The clock is ticking for Gov. Andrew Cuomo to sign or veto a bill that would create a commission to investigate claims of misconduct by district attorneys.
Cuomo has until Aug. 20 to make a decision after the bill was sent to his desk Wednesday night by the Legislature.
John DeFrancisco, a Republican from Syracuse, said in a statement that he’s willing to work with Cuomo if the bill has to be tweaked at the beginning of next session. It’s a rare moment for DeFrancisco, who has been a stalwart opponent of Cuomo in recent years.
“While the governor has signaled that he may have issues with this legislation that overwhelmingly passed both houses, I am willing to work with his office to make reasonable changes that won’t defeat the intent and purpose of the legislation, in order to ensure that it becomes law,” DeFrancisco said.
The bill is supported by the New York State Association of Criminal Defense Lawyers. Amy Marion, a legislative co-chair of that group, said they have no sense of what the governor will do with the bill, and that they are open to changes approved by DeFrancisco.
It’s unclear what issues Cuomo may have with the bill. He has not taken a public position on the legislation since it passed the Senate and Assembly during the close of this year’s session in June. His office said the bill is still under review.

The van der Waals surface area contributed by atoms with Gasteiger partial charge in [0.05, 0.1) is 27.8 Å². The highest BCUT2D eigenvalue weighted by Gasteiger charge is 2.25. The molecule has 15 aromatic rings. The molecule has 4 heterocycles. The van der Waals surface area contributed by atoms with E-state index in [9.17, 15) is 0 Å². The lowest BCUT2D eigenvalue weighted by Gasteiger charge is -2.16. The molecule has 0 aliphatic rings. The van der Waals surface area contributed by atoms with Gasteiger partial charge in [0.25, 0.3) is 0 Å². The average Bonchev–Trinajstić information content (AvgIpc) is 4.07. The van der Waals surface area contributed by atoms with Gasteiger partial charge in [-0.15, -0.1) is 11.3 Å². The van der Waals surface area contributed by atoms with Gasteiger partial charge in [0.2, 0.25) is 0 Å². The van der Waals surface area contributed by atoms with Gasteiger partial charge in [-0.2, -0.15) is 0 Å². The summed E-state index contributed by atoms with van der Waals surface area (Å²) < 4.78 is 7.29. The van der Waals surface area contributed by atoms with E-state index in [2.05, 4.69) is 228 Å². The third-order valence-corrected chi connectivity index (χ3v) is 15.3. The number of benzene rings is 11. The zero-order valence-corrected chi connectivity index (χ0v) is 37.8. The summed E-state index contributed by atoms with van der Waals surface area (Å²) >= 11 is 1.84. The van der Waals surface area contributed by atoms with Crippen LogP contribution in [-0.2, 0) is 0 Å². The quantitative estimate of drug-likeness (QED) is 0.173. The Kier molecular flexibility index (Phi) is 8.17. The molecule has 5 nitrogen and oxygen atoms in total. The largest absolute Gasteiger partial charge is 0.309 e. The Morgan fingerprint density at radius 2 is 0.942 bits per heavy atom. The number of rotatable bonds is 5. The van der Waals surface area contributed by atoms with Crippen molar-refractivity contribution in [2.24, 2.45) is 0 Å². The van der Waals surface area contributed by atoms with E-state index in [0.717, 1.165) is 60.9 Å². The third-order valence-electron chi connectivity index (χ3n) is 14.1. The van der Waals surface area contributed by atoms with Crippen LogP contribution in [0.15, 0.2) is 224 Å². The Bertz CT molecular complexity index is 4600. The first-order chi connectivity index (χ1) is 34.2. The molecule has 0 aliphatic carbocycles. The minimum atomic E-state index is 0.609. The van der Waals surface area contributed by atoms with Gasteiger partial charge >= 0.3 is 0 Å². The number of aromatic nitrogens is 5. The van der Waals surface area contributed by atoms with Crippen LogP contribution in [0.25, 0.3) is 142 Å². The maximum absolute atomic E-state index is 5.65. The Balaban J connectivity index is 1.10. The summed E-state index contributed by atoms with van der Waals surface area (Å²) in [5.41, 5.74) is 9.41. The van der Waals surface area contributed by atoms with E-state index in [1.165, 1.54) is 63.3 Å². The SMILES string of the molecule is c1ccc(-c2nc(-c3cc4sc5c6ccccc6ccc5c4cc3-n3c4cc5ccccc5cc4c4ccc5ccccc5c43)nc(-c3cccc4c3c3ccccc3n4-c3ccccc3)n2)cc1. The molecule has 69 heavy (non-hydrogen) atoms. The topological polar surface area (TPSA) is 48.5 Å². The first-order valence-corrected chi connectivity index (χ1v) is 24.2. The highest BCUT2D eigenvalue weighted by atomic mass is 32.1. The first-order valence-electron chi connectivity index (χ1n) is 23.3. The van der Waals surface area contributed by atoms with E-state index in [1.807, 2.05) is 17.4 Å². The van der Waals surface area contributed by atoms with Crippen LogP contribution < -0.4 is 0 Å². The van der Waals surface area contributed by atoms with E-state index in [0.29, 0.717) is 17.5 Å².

If Cuomo has specific issues with the bill, he has two choices. He could either veto it, or suggest a chapter amendment. That’s when Cuomo approves the bill with a promise from the Legislature to amend it at the start of next year’s session. A spokeswoman for DeFrancisco said Thursday there are currently no discussions of a chapter amendment between their office and Cuomo’s.
The bill was a last-minute bipartisan push by DeFrancisco and Assemblyman Nick Perry, a Democrat from Brooklyn who also sponsored the bill. It had few opponents in the Legislature when it passed.
The legislation would create a special commission to receive and investigate complaints against prosecutors accused of misconduct. The commission would then, according to its supporters, refer its findings to the governor, who has the power to remove a prosecutor from office. Its decisions would be made public.
Prosecutors, meanwhile, have been urging Cuomo to reject the bill, calling it superfluous and possibly unconstitutional. David Soares, the Albany County district attorney and president of the District Attorneys Association of the State of New York, said last month the bill was “the most misguided piece of legislation that we have ever seen proposed by the Legislature.”
At least four district attorneys have personally sent letters to Cuomo asking him to veto the bill, and two others are said to be drafting letters for the governor. DAASNY has already passed a resolution opposing the commission.
Soares sent a new letter to Cuomo on Thursday, urging a veto of the bill. The letter was also sent to Attorney General Barbara Underwood, Senate Majority Leader John Flanagan, and Assembly Speaker Carl Heastie. His letter repeated the main points prosecutors have made against the legislation, of which there are many.